R. Tripp Evans’ Grant Wood: A Life might have been more aptly titled Grant Wood: An Argument. Wood was the Iowa-based painter and champion of American regionalism whose 1930 American Gothic (a painting of a dentist, Wood’s sister Nan, and a pitchfork in front of a house) and 1931 Midnight Ride Of Paul Revere are enshrined American classics; as Evans notes of Gothic, “after the Mona Lisa, it may be the most parodied painting in the history of art.” Critics have argued about the painting’s intentions, and Wood’s: Was it a parody of small-town life, or a blank-faced celebration?
Evans, an art-history professor at Massachusetts’ Wheaton College, offers a third theory—one intimately tied to Wood’s suppressed homosexuality. Where earlier chroniclers of Wood’s life and career have discussed him almost exclusively in terms of the hard-bitten Midwestern ethos he (and Nan, in her own memoirs) proffered as his official bio, Evans looks carefully at the seams in the fabric.
Evans pays close attention to Wood’s impressionist early years and his sojourns to Europe in the 1920s, a period Wood dismissed after he switched to his Midwestern realist (and, in the case of works such as Paul Revere, humorist) style. Of Paris in the 1920s, Evans writes: “Traveling from the Midwest—where, as late as 1898, some states still sanctioned the castration of homosexuals—to Paris, where sexual love between men was, in the words of one observer, ‘no more significant than the preference for coffee over tea,’ must have felt like landing on the moon.”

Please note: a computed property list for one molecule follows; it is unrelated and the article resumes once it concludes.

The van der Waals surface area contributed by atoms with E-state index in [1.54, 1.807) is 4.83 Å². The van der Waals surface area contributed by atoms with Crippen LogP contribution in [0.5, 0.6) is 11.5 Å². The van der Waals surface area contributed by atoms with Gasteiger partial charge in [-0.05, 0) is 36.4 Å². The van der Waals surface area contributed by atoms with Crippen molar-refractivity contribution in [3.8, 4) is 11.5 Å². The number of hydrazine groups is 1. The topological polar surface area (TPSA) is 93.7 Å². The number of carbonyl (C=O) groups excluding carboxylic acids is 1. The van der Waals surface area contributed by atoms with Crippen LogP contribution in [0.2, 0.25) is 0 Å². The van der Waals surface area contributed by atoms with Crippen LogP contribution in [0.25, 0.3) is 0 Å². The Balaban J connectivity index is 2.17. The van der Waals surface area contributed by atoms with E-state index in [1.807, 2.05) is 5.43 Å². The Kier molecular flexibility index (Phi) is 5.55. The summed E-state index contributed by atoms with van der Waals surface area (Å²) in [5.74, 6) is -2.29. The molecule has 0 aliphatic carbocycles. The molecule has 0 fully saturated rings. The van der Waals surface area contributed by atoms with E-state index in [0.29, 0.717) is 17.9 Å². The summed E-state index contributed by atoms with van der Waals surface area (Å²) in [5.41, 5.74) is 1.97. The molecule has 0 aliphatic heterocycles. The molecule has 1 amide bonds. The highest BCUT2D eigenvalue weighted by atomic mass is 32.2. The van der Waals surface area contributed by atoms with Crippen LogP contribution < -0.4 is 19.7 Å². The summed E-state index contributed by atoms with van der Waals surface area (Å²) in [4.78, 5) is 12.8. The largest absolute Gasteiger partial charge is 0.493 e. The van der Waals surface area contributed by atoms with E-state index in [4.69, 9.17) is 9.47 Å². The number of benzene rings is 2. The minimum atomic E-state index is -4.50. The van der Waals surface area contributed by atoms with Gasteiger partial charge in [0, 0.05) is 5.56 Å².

The effeteness evident in Wood from childhood was something to be hidden away in rugged rural Iowa, and Evans argues that the overalls, uncomplicated diction, and stylistic plainness the artist adopted were a kind of armor, farmer costume as butch drag. Evans also persuasively posits that one of Wood’s primary modes was a subtle kind of camp, which he is careful to separate from both satire and kitsch: “camp is a form of creative subversion—visual, verbal, or performative—whose principal target is the artifice of gender.” For example, Wood painted his colleague Edward Rowan as a woman in 1931’s Appraisal.
Evans sometimes overstates, as on Wood’s Parson Weems’ Fable (1939): “Like this last great painting, Wood’s final years themselves suggest the structure of a fable.” But Evans’ clear passion for Wood’s work—and his deep knowledge of art history and gay history, and ability to interpret separately their sometimes-intertwined codes—gives the book its heft.